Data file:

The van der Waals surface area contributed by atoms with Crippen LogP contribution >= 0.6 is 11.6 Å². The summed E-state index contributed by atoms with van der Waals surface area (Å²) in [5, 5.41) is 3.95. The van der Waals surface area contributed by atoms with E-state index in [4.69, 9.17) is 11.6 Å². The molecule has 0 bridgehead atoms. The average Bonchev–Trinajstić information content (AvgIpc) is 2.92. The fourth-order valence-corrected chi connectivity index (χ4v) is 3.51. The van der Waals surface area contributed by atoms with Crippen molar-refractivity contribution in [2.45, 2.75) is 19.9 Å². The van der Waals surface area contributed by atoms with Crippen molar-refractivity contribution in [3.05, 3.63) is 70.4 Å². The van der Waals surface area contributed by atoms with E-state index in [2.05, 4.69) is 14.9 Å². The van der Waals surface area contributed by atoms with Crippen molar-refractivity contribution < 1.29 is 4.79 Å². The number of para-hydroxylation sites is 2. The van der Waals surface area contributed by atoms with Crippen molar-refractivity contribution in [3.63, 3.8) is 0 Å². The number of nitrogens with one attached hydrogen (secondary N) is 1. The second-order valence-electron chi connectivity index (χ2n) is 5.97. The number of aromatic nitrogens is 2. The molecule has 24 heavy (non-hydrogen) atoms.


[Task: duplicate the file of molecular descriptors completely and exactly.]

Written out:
The van der Waals surface area contributed by atoms with Crippen LogP contribution >= 0.6 is 11.6 Å². The summed E-state index contributed by atoms with van der Waals surface area (Å²) in [5, 5.41) is 3.95. The van der Waals surface area contributed by atoms with E-state index in [4.69, 9.17) is 11.6 Å². The molecule has 0 bridgehead atoms. The average Bonchev–Trinajstić information content (AvgIpc) is 2.92. The fourth-order valence-corrected chi connectivity index (χ4v) is 3.51. The van der Waals surface area contributed by atoms with Crippen molar-refractivity contribution in [2.45, 2.75) is 19.9 Å². The van der Waals surface area contributed by atoms with Crippen molar-refractivity contribution in [3.05, 3.63) is 70.4 Å². The van der Waals surface area contributed by atoms with E-state index in [2.05, 4.69) is 14.9 Å². The van der Waals surface area contributed by atoms with Crippen molar-refractivity contribution < 1.29 is 4.79 Å². The number of para-hydroxylation sites is 2. The van der Waals surface area contributed by atoms with Crippen molar-refractivity contribution in [3.63, 3.8) is 0 Å². The number of nitrogens with one attached hydrogen (secondary N) is 1. The second-order valence-electron chi connectivity index (χ2n) is 5.97. The number of aromatic nitrogens is 2. The molecule has 24 heavy (non-hydrogen) atoms.